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Winter wildlife update: Managers in North Dakota, northwest Minnesota assess winter’s impact on deer and other wildlife

The lack of snowfall in the western half of North Dakota also has been good for pheasants, a nonnative species that struggles during winters with sustained cold and deep snow. Neither condition has been prevalent this winter in the state’s prime pheasant country.

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A trio of North Dakota deer feed in the snow in this undated photo. Deer in much of North Dakota have fared well this winter. Eastern North Dakota had a snowy start to winter, but recent snowfall has been scarce, and much of the western half of the state has little to no snow. (Photo/ North Dakota Game and Fish Department)

There’s still time for a setback, but winter appears to be on the downward track. That’s good news for wildlife in North Dakota and northwest Minnesota, where deer especially appear to be coming through the winter of 2019-20 in decent shape, wildlife managers say.

“Deer populations in our neck of the woods are looking really good,” said Brian Prince, wildlife resource management supervisor for the North Dakota Game and Fish Department in Devils Lake. “Not that we haven’t lost some fawns. I have heard reports of some folks finding fawns that were curled up dead, but that’s not atypical with our climate.

Brian Prince
Brian Prince, wildlife resource management supervisor, North Dakota Game and Fish Department, Devils Lake.
Contributed/North Dakota Game and Fish Department

“It’s something we see every year. Some of those fawns just don’t have the energy stores to make it through the winter.”


The western edge of his work district from Rugby up through Rolla, N.D., hasn’t had much snow all winter, Prince said. And while areas closer to Grand Forks have more snow, it’s not as bad as some years, he said.

Much of western North Dakota is snow-free and has been most of the winter, while the eastern half of the state hasn’t had significant snowfall since January. In addition, this winter hasn’t offered the extended cold periods that sometimes occur.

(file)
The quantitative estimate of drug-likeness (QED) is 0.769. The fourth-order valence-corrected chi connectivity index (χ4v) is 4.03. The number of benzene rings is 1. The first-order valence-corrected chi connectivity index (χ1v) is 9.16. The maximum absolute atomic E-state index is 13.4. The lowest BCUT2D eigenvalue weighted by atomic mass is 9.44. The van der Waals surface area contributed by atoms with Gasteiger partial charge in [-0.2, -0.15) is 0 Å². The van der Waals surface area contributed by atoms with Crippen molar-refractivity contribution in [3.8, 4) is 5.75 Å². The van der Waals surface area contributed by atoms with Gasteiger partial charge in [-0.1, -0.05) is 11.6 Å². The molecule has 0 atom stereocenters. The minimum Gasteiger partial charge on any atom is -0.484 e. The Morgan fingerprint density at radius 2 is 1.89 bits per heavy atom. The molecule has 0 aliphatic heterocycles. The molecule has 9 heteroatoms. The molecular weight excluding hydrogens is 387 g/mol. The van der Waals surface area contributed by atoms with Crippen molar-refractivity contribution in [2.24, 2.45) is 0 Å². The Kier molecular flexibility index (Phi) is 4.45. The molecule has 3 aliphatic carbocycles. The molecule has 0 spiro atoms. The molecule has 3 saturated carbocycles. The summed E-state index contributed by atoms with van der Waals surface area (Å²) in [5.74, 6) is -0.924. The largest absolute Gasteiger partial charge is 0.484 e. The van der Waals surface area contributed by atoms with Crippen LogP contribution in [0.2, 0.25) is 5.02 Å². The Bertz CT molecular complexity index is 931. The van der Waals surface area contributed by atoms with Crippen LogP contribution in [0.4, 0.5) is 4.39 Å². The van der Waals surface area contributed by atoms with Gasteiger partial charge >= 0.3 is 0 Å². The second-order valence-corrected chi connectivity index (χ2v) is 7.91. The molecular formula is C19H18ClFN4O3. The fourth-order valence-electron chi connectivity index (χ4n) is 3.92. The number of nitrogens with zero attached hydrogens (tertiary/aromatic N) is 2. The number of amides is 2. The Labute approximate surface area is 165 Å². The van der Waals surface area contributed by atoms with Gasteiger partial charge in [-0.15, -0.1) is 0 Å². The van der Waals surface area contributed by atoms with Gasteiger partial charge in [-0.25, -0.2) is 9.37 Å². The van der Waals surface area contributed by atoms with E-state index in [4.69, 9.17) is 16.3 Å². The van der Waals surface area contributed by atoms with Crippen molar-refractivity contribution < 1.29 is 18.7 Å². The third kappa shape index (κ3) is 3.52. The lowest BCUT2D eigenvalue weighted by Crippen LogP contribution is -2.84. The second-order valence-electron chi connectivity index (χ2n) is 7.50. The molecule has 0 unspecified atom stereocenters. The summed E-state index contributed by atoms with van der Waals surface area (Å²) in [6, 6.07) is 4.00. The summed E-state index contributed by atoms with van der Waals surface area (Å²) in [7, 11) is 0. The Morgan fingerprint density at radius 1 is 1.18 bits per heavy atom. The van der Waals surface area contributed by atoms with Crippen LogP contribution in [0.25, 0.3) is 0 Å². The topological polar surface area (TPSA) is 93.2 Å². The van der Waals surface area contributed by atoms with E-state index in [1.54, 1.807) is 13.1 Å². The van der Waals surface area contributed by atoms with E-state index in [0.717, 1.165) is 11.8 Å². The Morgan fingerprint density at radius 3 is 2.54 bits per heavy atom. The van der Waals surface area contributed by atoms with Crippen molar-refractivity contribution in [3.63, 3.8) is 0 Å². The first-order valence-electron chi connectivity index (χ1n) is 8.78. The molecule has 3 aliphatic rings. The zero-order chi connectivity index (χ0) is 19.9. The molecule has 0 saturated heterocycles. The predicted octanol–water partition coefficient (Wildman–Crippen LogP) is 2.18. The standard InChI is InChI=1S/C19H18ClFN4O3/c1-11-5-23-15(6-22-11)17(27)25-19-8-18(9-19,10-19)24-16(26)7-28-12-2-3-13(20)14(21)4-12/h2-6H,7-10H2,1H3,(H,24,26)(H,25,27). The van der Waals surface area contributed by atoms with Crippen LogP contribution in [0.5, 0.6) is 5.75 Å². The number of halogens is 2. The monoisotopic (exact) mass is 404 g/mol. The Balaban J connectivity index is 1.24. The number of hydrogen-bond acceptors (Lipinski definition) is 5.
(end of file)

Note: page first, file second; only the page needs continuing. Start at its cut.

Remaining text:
Deer also are taking advantage of abundant standing corn that remains after last fall’s extremely wet conditions hampered harvest, Prince said.

“I’ve seen lots of deer utilizing those areas, both for cover and for nutrients, and I think they’re going to make it through in really good condition,” Prince said. “There’s not much loss in our population, and I think we’re set up for good deer production, as well.”

Prince said he’s only gotten a couple of depredation complaints of deer raiding farmers’ hay and other livestock feed supplies and a similar number of turkey complaints.

“In the late ’90s (and) early 2000s, there were some years when it wasn’t odd to be dealing with 40 different people,” Prince said. “This has been very light, but we kind of suspected that, with the setup we had with all of the corn on the landscape. It wasn't’ anything we were hoping for from an agricultural standpoint, either, but it definitely didn’t hurt our deer population.”

The lack of snowfall in the western half of the state also has been good for pheasants, a nonnative species that struggles during winters with sustained cold and deep snow. Neither condition has been prevalent this winter in the state’s prime pheasant country.

“Most of the state, the pheasants have no excuse not to be in good body condition,” said R.J. Gross, upland game biologist for the North Dakota Game and Fish Department in Bismarck. “Pheasants in the southwest, they needed an easy winter; we’re trying to keep as many as we can.”


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R.J. Gross, upland game biologist, North Dakota Game and Fish Department.
Contributed / North Dakota Game and Fish Department

Pheasants in southeast North Dakota likely suffered the most because of heavy snowstorms earlier in the winter, Gross said.

“They probably didn’t fare as well down there,” he said. “I can’t say that 100% until we do our crowing counts -- that will give us a better idea -- and late summer roadside counts.”

Despite the promising scenario to this point of the winter, storms in late March and April can hammer pheasants and other wildlife, at least in localized areas.

“We call those ‘wildlife killers,’ ” Gross said. “They can dump a foot of heavy, wet snow. Those are the bad ones.”

Snowy start

In northwest Minnesota, the winter started off snowy, especially in the Bemidji area, but the past several weeks have been mostly dry, and the snowpack is settling, said John Williams, Northwest Region wildlife supervisor for the Minnesota Department of Natural Resources in Bemidji.


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John Williams, Northwest Region wildlife supervisor, Minnesota Department of Natural Resources, Bemidji. Minnesota DNR

“We had quite a bit of snow up to the first part of January, and we haven’t gotten anything since then,” Williams said.